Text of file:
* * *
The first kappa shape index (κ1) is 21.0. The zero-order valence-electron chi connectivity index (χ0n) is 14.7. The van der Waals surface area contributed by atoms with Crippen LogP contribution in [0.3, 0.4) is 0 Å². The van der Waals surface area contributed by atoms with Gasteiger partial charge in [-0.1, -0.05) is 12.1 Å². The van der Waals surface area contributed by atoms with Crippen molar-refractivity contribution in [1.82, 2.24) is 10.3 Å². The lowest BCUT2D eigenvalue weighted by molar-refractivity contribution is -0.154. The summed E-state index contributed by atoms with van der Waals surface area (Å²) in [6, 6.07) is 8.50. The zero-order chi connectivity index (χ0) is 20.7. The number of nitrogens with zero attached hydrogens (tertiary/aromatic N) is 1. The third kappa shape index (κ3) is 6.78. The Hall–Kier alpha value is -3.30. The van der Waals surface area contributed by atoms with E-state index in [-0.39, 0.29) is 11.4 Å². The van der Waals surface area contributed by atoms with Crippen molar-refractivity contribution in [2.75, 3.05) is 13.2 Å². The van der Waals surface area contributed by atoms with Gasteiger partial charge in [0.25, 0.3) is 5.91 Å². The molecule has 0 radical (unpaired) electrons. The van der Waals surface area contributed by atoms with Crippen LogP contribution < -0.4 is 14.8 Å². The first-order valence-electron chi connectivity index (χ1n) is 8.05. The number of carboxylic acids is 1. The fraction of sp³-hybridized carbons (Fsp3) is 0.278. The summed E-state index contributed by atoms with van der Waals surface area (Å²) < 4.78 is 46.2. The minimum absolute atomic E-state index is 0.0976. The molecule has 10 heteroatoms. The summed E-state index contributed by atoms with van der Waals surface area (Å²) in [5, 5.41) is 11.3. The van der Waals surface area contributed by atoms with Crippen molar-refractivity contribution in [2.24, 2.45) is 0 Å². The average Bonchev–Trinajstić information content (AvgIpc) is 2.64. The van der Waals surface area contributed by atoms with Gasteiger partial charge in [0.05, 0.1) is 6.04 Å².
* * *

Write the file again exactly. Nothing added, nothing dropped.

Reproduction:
The first kappa shape index (κ1) is 21.0. The zero-order valence-electron chi connectivity index (χ0n) is 14.7. The van der Waals surface area contributed by atoms with Crippen LogP contribution in [0.3, 0.4) is 0 Å². The van der Waals surface area contributed by atoms with Gasteiger partial charge in [-0.1, -0.05) is 12.1 Å². The van der Waals surface area contributed by atoms with Crippen molar-refractivity contribution in [1.82, 2.24) is 10.3 Å². The lowest BCUT2D eigenvalue weighted by molar-refractivity contribution is -0.154. The summed E-state index contributed by atoms with van der Waals surface area (Å²) in [6, 6.07) is 8.50. The zero-order chi connectivity index (χ0) is 20.7. The number of nitrogens with zero attached hydrogens (tertiary/aromatic N) is 1. The third kappa shape index (κ3) is 6.78. The Hall–Kier alpha value is -3.30. The van der Waals surface area contributed by atoms with E-state index in [-0.39, 0.29) is 11.4 Å². The van der Waals surface area contributed by atoms with Crippen molar-refractivity contribution in [2.75, 3.05) is 13.2 Å². The van der Waals surface area contributed by atoms with Gasteiger partial charge in [0.25, 0.3) is 5.91 Å². The molecule has 0 radical (unpaired) electrons. The van der Waals surface area contributed by atoms with Crippen LogP contribution < -0.4 is 14.8 Å². The first-order valence-electron chi connectivity index (χ1n) is 8.05. The number of carboxylic acids is 1. The fraction of sp³-hybridized carbons (Fsp3) is 0.278. The summed E-state index contributed by atoms with van der Waals surface area (Å²) < 4.78 is 46.2. The minimum absolute atomic E-state index is 0.0976. The molecule has 10 heteroatoms. The summed E-state index contributed by atoms with van der Waals surface area (Å²) in [5, 5.41) is 11.3. The van der Waals surface area contributed by atoms with Crippen molar-refractivity contribution in [2.24, 2.45) is 0 Å². The average Bonchev–Trinajstić information content (AvgIpc) is 2.64. The van der Waals surface area contributed by atoms with Gasteiger partial charge in [0.05, 0.1) is 6.04 Å².